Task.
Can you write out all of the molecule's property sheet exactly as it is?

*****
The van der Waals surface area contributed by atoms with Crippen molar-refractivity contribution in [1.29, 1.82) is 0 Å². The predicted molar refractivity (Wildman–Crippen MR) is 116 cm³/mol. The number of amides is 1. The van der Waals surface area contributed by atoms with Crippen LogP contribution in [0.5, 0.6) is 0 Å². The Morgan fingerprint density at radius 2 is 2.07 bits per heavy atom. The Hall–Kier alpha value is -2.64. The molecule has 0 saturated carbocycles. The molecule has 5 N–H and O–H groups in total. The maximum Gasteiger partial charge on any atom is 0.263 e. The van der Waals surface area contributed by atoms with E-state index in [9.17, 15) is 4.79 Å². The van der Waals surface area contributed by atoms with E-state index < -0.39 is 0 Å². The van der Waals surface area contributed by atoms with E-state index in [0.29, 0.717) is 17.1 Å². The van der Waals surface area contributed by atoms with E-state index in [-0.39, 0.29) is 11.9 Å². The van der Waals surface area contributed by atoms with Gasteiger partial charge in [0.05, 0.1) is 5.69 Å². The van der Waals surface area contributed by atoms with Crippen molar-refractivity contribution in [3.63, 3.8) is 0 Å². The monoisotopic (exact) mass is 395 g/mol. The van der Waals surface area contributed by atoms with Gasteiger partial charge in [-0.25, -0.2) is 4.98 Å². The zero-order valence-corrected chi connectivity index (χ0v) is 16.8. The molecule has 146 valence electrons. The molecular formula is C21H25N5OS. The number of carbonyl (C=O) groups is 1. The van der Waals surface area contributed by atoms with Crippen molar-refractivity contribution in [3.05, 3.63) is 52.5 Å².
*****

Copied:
The van der Waals surface area contributed by atoms with Crippen molar-refractivity contribution in [1.29, 1.82) is 0 Å². The predicted molar refractivity (Wildman–Crippen MR) is 116 cm³/mol. The number of amides is 1. The van der Waals surface area contributed by atoms with Crippen LogP contribution in [0.5, 0.6) is 0 Å². The Morgan fingerprint density at radius 2 is 2.07 bits per heavy atom. The Hall–Kier alpha value is -2.64. The molecule has 0 saturated carbocycles. The molecule has 5 N–H and O–H groups in total. The maximum Gasteiger partial charge on any atom is 0.263 e. The van der Waals surface area contributed by atoms with E-state index in [9.17, 15) is 4.79 Å². The van der Waals surface area contributed by atoms with E-state index < -0.39 is 0 Å². The van der Waals surface area contributed by atoms with E-state index in [0.29, 0.717) is 17.1 Å². The van der Waals surface area contributed by atoms with E-state index in [-0.39, 0.29) is 11.9 Å². The van der Waals surface area contributed by atoms with Gasteiger partial charge in [0.05, 0.1) is 5.69 Å². The van der Waals surface area contributed by atoms with Crippen molar-refractivity contribution in [3.63, 3.8) is 0 Å². The monoisotopic (exact) mass is 395 g/mol. The van der Waals surface area contributed by atoms with Gasteiger partial charge in [-0.25, -0.2) is 4.98 Å². The zero-order valence-corrected chi connectivity index (χ0v) is 16.8. The molecule has 146 valence electrons. The molecular formula is C21H25N5OS. The number of carbonyl (C=O) groups is 1. The van der Waals surface area contributed by atoms with Crippen molar-refractivity contribution in [3.05, 3.63) is 52.5 Å².